When you up your mileage and run on a more consistent basis, just running isn’t enough. It’s just as important to work on strengthening and core exercises as it is to run. In order to become a better runner and avoid those typical injuries, you need to become a stronger runner. Here are a few things you can try to supplement your running.
1. Lower Body Strengthening
“Running is my leg workout!” is my standard excuse. Running is a great leg workout, but supplementing your running with squats, lunges, and calf raises can help improve your running strength and performance. You don’t have to put a large amount of weight to get results. Try starting out with squats and lunges using your own bodyweight. If that’s too easy, try adding more repetitions and/or more weight.
2. Core Work
Core work consists of planks and similar exercises that will strengthen and tighten the midsection and trim up the waistline. For running, a strong core means better form and the ability to hold that through a run or race. A quick note, core work and ab work are two different things. Ab work is just going to work your abs, while core work will work your abs, obliques, and lower back. Random Abs is a great site to visit for core work exercise. Each day they post a new workout for you to do, with illustrations and videos of the movements in case you aren’t familiar with them.
Stretching. It’s about as polarizing as the barefoot/running shoe debate. Some say it doesn’t help, some swear by it. If you do stretch, do a warmup first. Warmup, then stretch. After you finish your workout, stretch again. Also, try using a foam roller (or the roller stick) after a workout. Foam rollers are great for working out tight muscles so that you can actually walk the day after a tough run.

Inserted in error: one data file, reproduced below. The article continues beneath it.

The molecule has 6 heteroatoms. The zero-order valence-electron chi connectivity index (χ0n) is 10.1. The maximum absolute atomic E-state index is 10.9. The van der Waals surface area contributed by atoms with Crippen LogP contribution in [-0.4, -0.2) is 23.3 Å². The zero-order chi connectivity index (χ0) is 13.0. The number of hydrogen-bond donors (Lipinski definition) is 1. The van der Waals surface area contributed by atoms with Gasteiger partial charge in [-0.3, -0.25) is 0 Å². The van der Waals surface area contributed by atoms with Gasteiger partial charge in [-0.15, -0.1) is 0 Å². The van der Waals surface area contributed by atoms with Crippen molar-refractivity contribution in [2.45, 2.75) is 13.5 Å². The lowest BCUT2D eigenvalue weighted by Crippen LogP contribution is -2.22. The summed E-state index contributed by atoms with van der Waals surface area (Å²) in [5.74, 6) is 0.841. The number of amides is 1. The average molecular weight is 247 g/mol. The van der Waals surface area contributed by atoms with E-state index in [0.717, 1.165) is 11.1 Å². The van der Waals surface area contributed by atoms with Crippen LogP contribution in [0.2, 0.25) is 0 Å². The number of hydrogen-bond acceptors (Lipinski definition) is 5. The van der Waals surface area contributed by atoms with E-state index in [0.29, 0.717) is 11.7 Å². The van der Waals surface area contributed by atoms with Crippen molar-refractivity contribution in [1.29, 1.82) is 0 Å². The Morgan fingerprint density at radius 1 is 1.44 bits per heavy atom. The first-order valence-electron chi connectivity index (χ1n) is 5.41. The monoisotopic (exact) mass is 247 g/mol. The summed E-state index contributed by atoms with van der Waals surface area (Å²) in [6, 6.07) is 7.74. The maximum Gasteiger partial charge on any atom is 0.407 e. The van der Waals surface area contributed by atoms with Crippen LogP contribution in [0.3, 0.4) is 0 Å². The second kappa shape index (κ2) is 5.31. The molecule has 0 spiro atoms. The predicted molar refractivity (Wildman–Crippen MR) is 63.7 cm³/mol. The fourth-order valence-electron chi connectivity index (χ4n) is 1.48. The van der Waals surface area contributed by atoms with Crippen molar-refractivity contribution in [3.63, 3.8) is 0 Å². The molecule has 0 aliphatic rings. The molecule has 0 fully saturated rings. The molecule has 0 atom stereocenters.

4. Warm-Up & Cool Down
It’s extremely important to warm up and cool down when running. On longer runs this can just be starting your first mile slow and closing you last mile slow. On speed work or tempo days, you should be sure to warm up and cool down so that your muscles are ready to handle the stress you are going to put them through. It’s worth taking the extra 10-20 minutes to properly warm up and cool down. Your legs will thank you.
5. Barefoot Strides
Doing barefoot strides 2-3 times a week on a grass field (such as a football field) can help develop strong leg and foot muscles. These will help strengthen the arch of your foot and can help improve you running form by promoting a mid foot strike as opposed to a heel strike. Start out light with 2-4 strides of 60 meters per session.
By Adam Rabo
Adam Rabo is a former high school Cross Country/ Track & Field athlete. You can find additional information from him by visiting Running Rabo.